In Harvest

By Sophie Jewett 1861–1909 Sophie Jewett
Mown meadows skirt the standing wheat;   
I linger, for the hay is sweet,
New-cut and curing in the sun.
Like furrows, straight, the windrows run,   
Fallen, gallant ranks that tossed and bent   
When, yesterday, the west wind went   
A-rioting through grass and grain.   
To-day no least breath stirs the plain;   
Only the hot air, quivering, yields   
Illusive motion to the fields
Where not the slenderest tassel swings.   
Across the wheat flash sky-blue wings;   
A goldfinch dangles from a tall,   
Full-flowered yellow mullein; all
The world seems turning blue and gold.   
Unstartled, since, even from of old,   
Beauty has brought keen sense of her,   
I feel the withering grasses stir;   
Along the edges of the wheat,
I hear the rustle of her feet:
And yet I know the whole sea lies,   
And half the earth, between our eyes.

Source: The Poems of Sophie Jewett (1910)

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Poet Sophie Jewett 1861–1909

POET’S REGION U.S., New England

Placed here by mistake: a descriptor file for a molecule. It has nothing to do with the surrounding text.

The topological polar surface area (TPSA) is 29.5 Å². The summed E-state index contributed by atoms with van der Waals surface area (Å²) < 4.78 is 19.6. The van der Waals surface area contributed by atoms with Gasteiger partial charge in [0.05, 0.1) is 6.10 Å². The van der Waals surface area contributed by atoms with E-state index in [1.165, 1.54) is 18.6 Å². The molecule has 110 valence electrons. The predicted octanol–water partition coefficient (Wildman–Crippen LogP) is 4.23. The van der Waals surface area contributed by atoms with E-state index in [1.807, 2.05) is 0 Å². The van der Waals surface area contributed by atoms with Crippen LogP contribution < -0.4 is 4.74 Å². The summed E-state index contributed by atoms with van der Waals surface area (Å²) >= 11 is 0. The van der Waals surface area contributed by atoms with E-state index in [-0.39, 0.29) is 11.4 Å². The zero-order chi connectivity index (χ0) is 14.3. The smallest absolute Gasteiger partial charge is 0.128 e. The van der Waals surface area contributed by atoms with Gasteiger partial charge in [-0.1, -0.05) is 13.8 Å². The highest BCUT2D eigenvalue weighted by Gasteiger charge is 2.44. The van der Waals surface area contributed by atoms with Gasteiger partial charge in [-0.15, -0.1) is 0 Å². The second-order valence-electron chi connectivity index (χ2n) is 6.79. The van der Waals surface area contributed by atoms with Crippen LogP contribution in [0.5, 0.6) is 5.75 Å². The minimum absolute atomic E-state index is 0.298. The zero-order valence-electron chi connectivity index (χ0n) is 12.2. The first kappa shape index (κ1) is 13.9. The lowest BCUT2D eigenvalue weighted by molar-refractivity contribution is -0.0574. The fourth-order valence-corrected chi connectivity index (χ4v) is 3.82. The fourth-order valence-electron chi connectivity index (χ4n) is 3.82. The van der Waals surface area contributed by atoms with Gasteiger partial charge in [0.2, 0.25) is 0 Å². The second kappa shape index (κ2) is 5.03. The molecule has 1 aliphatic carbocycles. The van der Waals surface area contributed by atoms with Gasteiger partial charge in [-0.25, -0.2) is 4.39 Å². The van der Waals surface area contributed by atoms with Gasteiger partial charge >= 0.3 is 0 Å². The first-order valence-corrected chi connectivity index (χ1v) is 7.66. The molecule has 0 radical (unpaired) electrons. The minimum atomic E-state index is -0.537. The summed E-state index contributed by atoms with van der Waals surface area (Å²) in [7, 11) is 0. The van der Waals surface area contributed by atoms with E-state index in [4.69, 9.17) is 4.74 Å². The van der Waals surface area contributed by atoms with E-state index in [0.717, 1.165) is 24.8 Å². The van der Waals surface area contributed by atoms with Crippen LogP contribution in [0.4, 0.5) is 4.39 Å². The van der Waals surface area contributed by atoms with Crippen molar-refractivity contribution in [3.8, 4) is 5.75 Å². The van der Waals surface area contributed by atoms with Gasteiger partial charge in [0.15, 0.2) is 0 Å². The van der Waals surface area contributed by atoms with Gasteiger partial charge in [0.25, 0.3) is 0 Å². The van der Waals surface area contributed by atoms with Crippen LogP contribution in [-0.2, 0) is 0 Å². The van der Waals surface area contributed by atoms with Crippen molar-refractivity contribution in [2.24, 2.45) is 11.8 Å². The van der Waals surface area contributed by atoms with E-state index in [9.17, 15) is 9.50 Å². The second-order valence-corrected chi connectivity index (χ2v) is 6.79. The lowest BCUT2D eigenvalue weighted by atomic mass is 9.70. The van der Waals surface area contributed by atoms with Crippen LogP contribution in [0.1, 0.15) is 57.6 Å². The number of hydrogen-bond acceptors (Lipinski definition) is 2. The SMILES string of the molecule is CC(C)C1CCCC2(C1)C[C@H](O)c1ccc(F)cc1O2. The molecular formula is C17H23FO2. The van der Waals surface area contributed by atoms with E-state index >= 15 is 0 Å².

SCHOOL / PERIOD Victorian

Subjects Nature, Summer, Landscapes & Pastorals

Poetic Terms Couplet

Biography

Born in Moravia, New York, poet Sophie Jewett was the daughter of a country doctor. Her childhood was marked by loss and displacement. When she was seven years old, her mother died, and Jewett was summoned from sleep to observe her passing; her father died two years later. After his death, Jewett and her three siblings moved to Buffalo to live with their uncle and grandmother, both of whom died during Jewett’s adolescence.

Jewett . . .

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Poem Categorization

SUBJECT Nature, Summer, Landscapes & Pastorals

POET’S REGION U.S., New England

SCHOOL / PERIOD Victorian

Poetic Terms Couplet

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Originally appeared in Poetry magazine.

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